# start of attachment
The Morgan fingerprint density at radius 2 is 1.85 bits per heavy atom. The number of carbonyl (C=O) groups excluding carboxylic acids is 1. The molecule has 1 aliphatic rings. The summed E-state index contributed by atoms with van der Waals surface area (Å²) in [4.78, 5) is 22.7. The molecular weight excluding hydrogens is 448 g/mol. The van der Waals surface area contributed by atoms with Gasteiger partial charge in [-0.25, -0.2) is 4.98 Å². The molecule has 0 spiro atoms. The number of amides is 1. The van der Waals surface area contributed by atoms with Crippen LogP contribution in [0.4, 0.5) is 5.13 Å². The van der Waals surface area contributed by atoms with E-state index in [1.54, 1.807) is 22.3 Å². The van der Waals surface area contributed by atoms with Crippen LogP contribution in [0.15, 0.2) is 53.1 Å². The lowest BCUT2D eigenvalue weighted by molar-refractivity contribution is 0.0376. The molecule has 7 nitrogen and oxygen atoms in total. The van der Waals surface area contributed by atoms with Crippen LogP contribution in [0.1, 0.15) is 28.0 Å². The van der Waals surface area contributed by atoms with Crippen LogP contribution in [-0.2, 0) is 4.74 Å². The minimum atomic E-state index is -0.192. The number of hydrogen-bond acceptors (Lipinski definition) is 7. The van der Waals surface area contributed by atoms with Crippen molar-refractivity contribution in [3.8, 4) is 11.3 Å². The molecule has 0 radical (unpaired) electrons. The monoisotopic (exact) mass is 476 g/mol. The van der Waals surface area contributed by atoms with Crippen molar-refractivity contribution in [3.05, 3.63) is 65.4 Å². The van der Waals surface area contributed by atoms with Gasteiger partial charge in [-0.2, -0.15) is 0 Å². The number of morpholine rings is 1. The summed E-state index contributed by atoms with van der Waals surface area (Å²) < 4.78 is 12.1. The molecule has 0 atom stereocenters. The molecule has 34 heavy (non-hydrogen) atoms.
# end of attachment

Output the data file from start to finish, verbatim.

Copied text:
The Morgan fingerprint density at radius 2 is 1.85 bits per heavy atom. The number of carbonyl (C=O) groups excluding carboxylic acids is 1. The molecule has 1 aliphatic rings. The summed E-state index contributed by atoms with van der Waals surface area (Å²) in [4.78, 5) is 22.7. The molecular weight excluding hydrogens is 448 g/mol. The van der Waals surface area contributed by atoms with Gasteiger partial charge in [-0.25, -0.2) is 4.98 Å². The molecule has 0 spiro atoms. The number of amides is 1. The van der Waals surface area contributed by atoms with Crippen LogP contribution in [0.4, 0.5) is 5.13 Å². The van der Waals surface area contributed by atoms with E-state index in [1.54, 1.807) is 22.3 Å². The van der Waals surface area contributed by atoms with Crippen LogP contribution in [0.15, 0.2) is 53.1 Å². The lowest BCUT2D eigenvalue weighted by molar-refractivity contribution is 0.0376. The molecule has 7 nitrogen and oxygen atoms in total. The van der Waals surface area contributed by atoms with Crippen LogP contribution in [0.1, 0.15) is 28.0 Å². The van der Waals surface area contributed by atoms with Crippen LogP contribution in [-0.2, 0) is 4.74 Å². The minimum atomic E-state index is -0.192. The number of hydrogen-bond acceptors (Lipinski definition) is 7. The van der Waals surface area contributed by atoms with Crippen molar-refractivity contribution in [3.8, 4) is 11.3 Å². The molecule has 0 radical (unpaired) electrons. The monoisotopic (exact) mass is 476 g/mol. The van der Waals surface area contributed by atoms with Crippen molar-refractivity contribution in [3.05, 3.63) is 65.4 Å². The van der Waals surface area contributed by atoms with Gasteiger partial charge in [-0.2, -0.15) is 0 Å². The number of morpholine rings is 1. The summed E-state index contributed by atoms with van der Waals surface area (Å²) < 4.78 is 12.1. The molecule has 0 atom stereocenters. The molecule has 34 heavy (non-hydrogen) atoms.